We recently gave a talk about education, common core standards adopted in Missouri, and the ramifications of this decision. We received a comment from someone in attendance and wanted to share his point of view:
By now, we should all know that there really is no such thing as a free lunch, even at a public school. However, have you ever wondered what we really give up for all that “free” stuff from the federal government?
The real deal is that we agree to exchange our sovereignty for their dollars. If you have never been forced to read the “Other Certifications and Assurances” that state and local governments cede when they sign off on federal grants, you might be surprised by what we agree to do for money ( or maybe not ). Here are a few examples directly from page 5 of Missouri’s unsuccessful Race to the Top application:
Other Assurances and Certifications
The Governor or his/her authorized representative assures or certifies the following:
The State will comply with all applicable assurances in OMB Standard Forms 424B (Assurances for Non-Construction Programs) and to the extent consistent with the State’s application, OMB Standard Form 424D (Assurances for Construction Programs), including the assurances relating to the legal authority to apply for assistance; access to records; conflict of interest; merit systems; nondiscrimination; Hatch Act provisions; labor standards; flood hazards; historic preservation; protection of human subjects; animal welfare; lead-based paint; Single Audit Act; and the general agreement to comply with all applicable Federal laws, executive orders and regulations.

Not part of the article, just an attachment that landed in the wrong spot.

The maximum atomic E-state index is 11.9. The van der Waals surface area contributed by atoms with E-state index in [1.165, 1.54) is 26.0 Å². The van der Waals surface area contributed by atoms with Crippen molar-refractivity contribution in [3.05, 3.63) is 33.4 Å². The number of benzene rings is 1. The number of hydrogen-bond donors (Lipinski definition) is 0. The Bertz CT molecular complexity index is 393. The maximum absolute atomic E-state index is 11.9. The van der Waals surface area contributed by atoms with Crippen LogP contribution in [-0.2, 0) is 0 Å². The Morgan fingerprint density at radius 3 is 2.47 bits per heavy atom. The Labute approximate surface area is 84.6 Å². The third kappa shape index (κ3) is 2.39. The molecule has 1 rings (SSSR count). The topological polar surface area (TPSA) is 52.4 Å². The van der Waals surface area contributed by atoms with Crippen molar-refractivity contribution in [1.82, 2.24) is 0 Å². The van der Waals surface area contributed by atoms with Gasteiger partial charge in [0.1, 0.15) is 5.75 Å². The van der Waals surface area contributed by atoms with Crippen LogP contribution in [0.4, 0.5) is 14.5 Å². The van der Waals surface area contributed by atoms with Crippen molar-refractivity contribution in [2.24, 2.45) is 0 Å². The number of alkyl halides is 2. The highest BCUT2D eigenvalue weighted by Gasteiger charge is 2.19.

Most of these additional “Other Certifications and Assurances” also have little to do with the original purpose of the grant application. The Feds insert this type of language into all federal grants. This contractual language provides a fail-safe way to twist our arms into “voluntary” compliance with un-Constitutional federal initiatives. Failing to comply with these provisions simultaneously jeopardizes funding for many federally-sponsored activities.
Some Missourians may think that ceding sovereignty is a small price to pay for education reform. Perhaps, but I cannot understand the motivation of any liberty-inclined conservative who would willingly relinquish sovereignty at the state, local, or personal level to accept national standards, the so-called Common Core Standards, for education. I can only assume the motivation to accept these Common Core Standards has some relation to these “Other Certifications and Assurances” made in exchange for federal funding for education or other purposes.
I understand Missouri’s acceptance of these Common Core Standards in math and was made by members of the State Board of Education and was not made directly by our political leadership. But the Board’s actions still require the consent of the governed. Do liberty-inclined conservatives consent to this? Do we really think this national, metric-centric approach to education reform will enhance liberty and its companion, innovation?
If there is some liberty-inclined-conservative reason, other than money, to relinquish sovereignty and to accept these standards, I’d sure like to hear it.
**************************************************We echo our guest editor's last sentence. Why is our State Legislature willing to relinquish sovereignty by accepting these standards? We didn't like the Federal Government directing our health care; why is our Legislature making no effort to block this takeover of the educational sector? Why won't our legislators address these questions?